Following our petition against school cuts, presented to our local MP at a march and rally in November, Mrs Murray wrote to many of those who had signed. Our Campaign Coordinator responds…
Dear Supporter … Thank you for signing our petition to the government on fair funding for schools between June and November last year. We managed to get almost 2000 signatures from our Saturday morning street stalls. This shows how important protecting funding of our schools is to the people of South East Cornwall and how, like you, others in the constituency are concerned that the government is trying to save money at the expense of the education and future of our children and grandchildren.
I am sorry that instead of presenting our petition to Parliament as requested our local MP, Sheryll Murray, spent time and resources on matching names and postcodes from the petition to addresses so that she could write to you and others who had signed the petition enclosing a letter from the secretary of state for education that contains misleading OECD data with the purpose presumably of suggesting that the UK government spends more money on education than other OECD countries.
The presentation of this data has already been discredited by the government’s own statistics authority, The UK Statistics Authority (UKSA), which complained in October last year that it had written to the Department for Education (DFE) on four separate occasions in the past year about its presentation and use of education statistics. In an unusually strongly worded letter, The UKSA chair, Sir David Norgrove, said he had ‘serious concerns’ about the DFE’s use of statistics. The UKSA complained that the figure used by the government in its OECD data ‘included a wide range of education expenditure unrelated to publicly funded schools … rather than a comparison of school spending alone’. It included university student tuition loans as well as fees paid by private school pupils. In other words, it was not just money spent on schools and some of it was not government money at all.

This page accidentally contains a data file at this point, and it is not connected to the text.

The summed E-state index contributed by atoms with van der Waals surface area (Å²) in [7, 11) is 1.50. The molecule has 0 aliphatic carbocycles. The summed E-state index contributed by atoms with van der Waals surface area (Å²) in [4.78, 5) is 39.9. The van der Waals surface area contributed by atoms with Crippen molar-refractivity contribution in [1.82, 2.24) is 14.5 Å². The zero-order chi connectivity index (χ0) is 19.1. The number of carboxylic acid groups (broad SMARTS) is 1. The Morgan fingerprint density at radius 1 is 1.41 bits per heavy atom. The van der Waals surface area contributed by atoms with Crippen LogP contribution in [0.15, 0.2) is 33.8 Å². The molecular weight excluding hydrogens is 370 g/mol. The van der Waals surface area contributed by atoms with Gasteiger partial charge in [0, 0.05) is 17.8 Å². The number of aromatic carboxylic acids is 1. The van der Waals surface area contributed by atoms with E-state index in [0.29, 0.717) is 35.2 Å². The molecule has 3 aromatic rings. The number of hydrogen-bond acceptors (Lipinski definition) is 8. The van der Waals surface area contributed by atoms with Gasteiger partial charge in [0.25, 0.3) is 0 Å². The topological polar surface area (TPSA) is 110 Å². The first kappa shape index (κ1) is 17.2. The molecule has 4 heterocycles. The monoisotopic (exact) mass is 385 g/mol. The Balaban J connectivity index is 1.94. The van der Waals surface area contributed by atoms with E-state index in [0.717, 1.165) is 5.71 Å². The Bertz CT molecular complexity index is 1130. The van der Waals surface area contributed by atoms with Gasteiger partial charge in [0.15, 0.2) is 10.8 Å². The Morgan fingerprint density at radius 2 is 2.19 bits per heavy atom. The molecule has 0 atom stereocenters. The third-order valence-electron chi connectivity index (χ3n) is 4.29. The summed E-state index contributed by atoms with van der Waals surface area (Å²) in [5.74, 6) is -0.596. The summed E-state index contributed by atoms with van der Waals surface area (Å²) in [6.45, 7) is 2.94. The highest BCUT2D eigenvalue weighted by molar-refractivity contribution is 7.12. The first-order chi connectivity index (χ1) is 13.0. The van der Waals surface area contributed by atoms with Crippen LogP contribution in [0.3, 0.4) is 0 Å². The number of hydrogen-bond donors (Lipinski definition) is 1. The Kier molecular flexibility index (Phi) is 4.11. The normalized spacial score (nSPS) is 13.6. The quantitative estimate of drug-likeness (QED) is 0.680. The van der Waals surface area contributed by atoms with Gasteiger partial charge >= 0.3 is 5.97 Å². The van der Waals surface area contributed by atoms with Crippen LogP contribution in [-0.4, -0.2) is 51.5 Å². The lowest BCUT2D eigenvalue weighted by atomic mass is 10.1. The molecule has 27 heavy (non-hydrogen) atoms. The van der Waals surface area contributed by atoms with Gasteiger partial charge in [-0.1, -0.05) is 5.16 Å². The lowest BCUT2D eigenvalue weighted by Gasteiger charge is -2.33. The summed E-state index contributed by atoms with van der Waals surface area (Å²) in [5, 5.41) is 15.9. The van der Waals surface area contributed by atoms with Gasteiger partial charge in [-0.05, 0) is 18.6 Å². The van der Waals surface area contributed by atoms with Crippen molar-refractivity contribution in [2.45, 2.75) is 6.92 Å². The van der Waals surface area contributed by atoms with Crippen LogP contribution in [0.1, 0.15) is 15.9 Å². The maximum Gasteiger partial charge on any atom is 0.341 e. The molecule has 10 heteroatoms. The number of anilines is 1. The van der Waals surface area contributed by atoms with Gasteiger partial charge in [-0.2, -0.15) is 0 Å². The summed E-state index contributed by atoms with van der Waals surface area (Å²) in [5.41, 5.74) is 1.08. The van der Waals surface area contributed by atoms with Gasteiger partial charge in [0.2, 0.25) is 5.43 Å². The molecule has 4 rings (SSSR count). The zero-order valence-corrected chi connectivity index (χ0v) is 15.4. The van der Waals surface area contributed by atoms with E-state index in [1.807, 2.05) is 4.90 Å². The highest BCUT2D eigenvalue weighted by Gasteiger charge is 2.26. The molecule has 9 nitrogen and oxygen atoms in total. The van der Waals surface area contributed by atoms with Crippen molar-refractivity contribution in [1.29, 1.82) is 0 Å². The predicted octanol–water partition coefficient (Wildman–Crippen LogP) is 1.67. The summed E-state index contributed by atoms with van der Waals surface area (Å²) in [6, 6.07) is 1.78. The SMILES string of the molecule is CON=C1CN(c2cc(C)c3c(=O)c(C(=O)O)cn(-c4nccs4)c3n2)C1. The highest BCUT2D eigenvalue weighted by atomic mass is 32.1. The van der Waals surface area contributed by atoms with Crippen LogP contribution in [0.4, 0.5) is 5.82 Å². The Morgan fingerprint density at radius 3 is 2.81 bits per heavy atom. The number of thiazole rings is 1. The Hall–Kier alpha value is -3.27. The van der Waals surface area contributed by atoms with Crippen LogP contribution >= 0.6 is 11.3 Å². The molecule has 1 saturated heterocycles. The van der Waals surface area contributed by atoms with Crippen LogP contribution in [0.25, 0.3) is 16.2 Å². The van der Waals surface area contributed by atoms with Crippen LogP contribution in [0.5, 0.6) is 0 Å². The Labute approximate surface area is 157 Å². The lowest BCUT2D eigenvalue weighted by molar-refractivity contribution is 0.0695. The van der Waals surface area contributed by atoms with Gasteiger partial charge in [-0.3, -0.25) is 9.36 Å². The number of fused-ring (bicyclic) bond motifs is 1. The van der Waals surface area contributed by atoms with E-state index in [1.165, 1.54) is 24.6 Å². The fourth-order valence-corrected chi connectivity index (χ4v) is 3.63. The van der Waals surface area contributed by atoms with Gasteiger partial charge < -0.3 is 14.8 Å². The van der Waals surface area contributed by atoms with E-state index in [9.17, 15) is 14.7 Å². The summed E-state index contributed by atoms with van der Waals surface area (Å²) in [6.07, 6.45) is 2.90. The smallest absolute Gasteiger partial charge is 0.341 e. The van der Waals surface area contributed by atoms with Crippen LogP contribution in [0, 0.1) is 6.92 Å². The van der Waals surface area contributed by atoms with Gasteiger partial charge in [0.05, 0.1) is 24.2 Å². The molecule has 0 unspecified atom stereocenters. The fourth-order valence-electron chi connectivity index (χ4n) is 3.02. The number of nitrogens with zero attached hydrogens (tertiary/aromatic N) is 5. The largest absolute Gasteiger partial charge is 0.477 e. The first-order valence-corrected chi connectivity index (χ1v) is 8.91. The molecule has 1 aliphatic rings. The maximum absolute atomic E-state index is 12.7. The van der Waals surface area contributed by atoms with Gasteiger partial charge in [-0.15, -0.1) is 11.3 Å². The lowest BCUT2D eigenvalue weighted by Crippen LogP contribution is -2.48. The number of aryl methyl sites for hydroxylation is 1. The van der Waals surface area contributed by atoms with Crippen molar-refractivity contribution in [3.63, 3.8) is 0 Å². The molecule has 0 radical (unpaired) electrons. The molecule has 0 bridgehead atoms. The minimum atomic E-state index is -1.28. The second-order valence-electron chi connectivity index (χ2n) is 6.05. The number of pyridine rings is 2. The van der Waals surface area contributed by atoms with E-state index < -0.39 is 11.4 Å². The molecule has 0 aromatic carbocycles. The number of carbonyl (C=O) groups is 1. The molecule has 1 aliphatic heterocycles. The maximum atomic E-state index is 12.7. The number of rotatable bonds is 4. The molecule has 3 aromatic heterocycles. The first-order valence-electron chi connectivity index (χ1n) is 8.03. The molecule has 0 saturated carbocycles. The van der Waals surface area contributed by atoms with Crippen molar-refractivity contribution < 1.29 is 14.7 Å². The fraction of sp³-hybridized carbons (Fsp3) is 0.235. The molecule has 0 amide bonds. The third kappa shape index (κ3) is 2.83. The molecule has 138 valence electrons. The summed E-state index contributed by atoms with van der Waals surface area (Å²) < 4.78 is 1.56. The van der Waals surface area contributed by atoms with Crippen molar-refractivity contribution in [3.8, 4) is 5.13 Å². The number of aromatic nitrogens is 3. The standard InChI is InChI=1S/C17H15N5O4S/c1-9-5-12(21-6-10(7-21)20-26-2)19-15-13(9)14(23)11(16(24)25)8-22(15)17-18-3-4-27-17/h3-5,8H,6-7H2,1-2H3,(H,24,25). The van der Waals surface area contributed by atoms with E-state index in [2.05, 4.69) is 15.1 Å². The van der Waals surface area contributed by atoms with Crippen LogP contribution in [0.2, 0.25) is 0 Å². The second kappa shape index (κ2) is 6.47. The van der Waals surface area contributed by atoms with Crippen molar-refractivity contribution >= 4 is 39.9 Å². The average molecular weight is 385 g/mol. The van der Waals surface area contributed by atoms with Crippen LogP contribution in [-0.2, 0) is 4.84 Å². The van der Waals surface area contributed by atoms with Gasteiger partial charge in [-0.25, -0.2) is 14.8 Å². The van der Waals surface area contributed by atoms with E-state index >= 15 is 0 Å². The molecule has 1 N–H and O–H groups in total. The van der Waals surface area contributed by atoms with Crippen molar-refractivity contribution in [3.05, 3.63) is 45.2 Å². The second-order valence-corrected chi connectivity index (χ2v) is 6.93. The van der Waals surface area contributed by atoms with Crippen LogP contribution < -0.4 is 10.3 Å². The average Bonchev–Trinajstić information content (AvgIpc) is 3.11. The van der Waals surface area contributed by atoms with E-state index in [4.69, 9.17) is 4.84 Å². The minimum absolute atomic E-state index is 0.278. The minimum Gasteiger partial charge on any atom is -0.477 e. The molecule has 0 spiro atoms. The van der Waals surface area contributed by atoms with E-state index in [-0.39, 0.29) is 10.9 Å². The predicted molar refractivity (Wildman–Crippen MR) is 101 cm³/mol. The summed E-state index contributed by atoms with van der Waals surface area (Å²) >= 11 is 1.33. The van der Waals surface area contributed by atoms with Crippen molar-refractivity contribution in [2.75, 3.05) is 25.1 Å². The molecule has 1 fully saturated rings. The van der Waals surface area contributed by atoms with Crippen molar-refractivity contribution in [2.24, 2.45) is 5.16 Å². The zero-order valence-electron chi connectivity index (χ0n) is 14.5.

Furthermore, the government’s claim, repeated in Sheryll Murray’s letter to you that ‘funding has risen every year and the proportion of children in good or outstanding schools has also risen from 66% to 86%’ was also criticised by The UKSA which complained that the information was presented in cash terms rather than real terms and should be set in the context of increasing pupil numbers, changes to the inspection framework and out of date inspections.
Instead of manipulating figures to hide real terms cuts to school budgets, it would be better if Ms Murray and her government invested in the education of our children and grandchildren or at the very least stopped applying their financial squeeze on our schools. According to The Institute of Fiscal Studies (IFS) school budgets have been cut by 8% since 2010 and £1.7bn in real terms since 2015. That means that annual spending on school budgets would be 1.7bn higher in 2018-19 if funding per pupil had been maintained in real terms since 2015.